With modern plastic casings and other construction improvements, even a theoretical 96-volt cordless tool is not likely to be an electrocution risk, even if you use it in the rain or, more realistically, get all hot and sweaty while working.

There's a lot of energy in a cordless-tool battery, though, and they definitely can hurt you if that energy is released very quickly because of, say, a short circuit...

...or severe over-charge...

...or physical damage...

The reason why drills and laptops and iPads aren't exploding all over the place is that the naturally excitable personality of lithium-ion technology, in particular, is kept calm by strong casings and protection circuitry ranging from simple fuses to smart current limiting:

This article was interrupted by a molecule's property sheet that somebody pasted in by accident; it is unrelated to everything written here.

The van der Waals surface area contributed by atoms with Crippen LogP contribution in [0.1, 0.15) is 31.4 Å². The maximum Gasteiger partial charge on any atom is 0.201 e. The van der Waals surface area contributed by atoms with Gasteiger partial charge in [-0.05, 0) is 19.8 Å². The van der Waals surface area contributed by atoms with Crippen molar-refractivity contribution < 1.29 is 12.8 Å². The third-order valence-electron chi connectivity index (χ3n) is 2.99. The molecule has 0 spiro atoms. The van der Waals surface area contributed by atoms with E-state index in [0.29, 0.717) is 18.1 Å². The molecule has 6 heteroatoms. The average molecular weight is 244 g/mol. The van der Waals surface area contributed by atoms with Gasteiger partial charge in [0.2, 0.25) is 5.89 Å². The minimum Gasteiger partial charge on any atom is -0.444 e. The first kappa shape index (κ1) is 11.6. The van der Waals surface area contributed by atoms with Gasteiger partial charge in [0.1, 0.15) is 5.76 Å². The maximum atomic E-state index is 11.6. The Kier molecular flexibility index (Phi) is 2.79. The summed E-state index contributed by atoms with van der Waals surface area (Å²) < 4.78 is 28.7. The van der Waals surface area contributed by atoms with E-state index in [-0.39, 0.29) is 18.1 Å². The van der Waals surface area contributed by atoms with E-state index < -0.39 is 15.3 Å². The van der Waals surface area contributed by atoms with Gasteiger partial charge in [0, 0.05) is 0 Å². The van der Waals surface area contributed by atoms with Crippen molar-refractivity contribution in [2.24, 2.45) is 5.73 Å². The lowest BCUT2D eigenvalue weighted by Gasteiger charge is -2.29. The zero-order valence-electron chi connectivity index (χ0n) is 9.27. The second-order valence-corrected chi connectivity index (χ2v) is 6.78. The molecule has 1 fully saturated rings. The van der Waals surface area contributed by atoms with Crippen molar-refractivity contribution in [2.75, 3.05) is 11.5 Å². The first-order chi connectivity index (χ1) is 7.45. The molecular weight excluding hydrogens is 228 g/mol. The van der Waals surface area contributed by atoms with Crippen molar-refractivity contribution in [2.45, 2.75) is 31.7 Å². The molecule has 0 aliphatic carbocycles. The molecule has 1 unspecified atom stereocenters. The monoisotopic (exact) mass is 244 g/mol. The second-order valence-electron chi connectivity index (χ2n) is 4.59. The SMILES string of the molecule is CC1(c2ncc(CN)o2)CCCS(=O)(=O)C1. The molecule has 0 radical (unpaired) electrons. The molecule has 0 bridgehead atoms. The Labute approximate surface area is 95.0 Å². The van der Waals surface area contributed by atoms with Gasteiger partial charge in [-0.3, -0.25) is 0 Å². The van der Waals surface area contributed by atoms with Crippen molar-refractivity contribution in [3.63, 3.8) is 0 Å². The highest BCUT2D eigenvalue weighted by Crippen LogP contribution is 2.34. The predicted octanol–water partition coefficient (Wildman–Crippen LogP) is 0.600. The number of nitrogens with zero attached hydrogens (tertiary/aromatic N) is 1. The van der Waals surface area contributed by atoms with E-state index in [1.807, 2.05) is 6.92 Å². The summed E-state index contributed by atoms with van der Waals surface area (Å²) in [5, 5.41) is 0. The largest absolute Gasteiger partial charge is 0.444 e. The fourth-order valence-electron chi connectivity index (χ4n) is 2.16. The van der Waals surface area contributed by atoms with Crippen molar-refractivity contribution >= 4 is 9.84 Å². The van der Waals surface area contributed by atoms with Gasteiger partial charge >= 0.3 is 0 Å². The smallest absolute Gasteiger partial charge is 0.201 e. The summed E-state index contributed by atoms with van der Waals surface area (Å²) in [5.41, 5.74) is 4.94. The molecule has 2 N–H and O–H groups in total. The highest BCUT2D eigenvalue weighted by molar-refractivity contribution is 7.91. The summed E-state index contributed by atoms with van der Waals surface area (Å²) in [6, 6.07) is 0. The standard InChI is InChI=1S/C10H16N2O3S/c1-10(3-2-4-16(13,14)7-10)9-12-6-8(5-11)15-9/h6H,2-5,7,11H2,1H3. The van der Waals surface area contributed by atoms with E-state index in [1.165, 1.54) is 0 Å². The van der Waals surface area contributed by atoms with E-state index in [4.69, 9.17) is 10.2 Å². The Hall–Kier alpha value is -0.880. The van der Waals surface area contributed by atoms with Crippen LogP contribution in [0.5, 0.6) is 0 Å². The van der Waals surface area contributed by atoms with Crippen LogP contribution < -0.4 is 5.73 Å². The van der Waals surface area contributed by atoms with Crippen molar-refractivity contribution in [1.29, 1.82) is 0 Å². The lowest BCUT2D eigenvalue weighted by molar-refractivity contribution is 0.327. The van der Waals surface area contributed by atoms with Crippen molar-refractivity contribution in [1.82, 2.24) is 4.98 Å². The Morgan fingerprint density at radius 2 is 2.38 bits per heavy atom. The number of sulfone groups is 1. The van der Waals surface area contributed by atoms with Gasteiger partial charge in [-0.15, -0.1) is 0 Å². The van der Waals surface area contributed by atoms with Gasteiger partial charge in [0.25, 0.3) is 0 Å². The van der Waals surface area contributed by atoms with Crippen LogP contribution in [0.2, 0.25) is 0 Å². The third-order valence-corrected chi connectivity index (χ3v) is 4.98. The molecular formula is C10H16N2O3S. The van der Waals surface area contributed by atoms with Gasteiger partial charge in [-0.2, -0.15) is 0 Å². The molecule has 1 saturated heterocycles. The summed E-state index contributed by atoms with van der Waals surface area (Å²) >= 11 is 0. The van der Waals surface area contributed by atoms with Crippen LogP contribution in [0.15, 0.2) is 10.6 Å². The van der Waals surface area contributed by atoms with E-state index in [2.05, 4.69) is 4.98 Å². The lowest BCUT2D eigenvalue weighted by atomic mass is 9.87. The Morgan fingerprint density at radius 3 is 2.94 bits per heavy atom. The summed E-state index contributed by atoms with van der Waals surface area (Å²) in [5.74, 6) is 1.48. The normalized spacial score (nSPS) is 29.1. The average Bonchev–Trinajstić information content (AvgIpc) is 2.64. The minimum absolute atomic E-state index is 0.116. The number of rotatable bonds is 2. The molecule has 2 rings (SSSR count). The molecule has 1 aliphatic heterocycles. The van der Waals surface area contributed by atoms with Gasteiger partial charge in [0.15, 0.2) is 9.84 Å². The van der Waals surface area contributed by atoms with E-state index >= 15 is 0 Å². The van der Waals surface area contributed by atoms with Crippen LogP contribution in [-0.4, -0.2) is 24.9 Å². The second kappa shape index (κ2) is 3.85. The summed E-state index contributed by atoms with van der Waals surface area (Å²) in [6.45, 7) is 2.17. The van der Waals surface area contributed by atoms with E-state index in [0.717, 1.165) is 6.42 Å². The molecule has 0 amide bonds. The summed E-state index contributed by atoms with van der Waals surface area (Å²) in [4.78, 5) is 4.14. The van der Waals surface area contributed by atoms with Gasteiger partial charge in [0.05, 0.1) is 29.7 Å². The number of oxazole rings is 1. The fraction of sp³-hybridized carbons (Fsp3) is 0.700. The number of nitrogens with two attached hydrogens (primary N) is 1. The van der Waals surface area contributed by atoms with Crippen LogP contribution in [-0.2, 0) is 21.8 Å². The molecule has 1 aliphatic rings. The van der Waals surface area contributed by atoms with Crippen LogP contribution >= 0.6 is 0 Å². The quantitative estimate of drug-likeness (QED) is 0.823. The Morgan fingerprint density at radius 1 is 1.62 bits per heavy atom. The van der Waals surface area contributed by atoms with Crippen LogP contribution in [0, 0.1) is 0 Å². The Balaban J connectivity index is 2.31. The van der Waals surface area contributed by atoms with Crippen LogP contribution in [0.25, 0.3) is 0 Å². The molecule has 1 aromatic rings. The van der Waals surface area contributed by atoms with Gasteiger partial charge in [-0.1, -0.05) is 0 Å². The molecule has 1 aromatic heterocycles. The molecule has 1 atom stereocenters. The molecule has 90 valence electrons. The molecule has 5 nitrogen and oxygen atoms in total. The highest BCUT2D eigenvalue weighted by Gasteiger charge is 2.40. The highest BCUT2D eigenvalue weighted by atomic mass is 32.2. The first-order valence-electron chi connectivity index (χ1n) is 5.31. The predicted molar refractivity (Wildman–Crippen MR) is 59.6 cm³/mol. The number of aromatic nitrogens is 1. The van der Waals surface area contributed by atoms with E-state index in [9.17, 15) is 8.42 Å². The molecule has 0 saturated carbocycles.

If one of your cordless tools manages to puncture the battery of another, though, your life may still become quite exciting.

So I suppose I've allayed your fears of one kind of injury and then given you a new one to worry about.

There's no need to thank me.

Psycho Science is a... sort of... regular feature here. Ask me your science questions, and I'll answer them. Probably.

And then commenters will, I hope, correct at least the most obvious flaws in my answer.

11 Responses to “Zaps and bangs”

  1. pfriedel Says: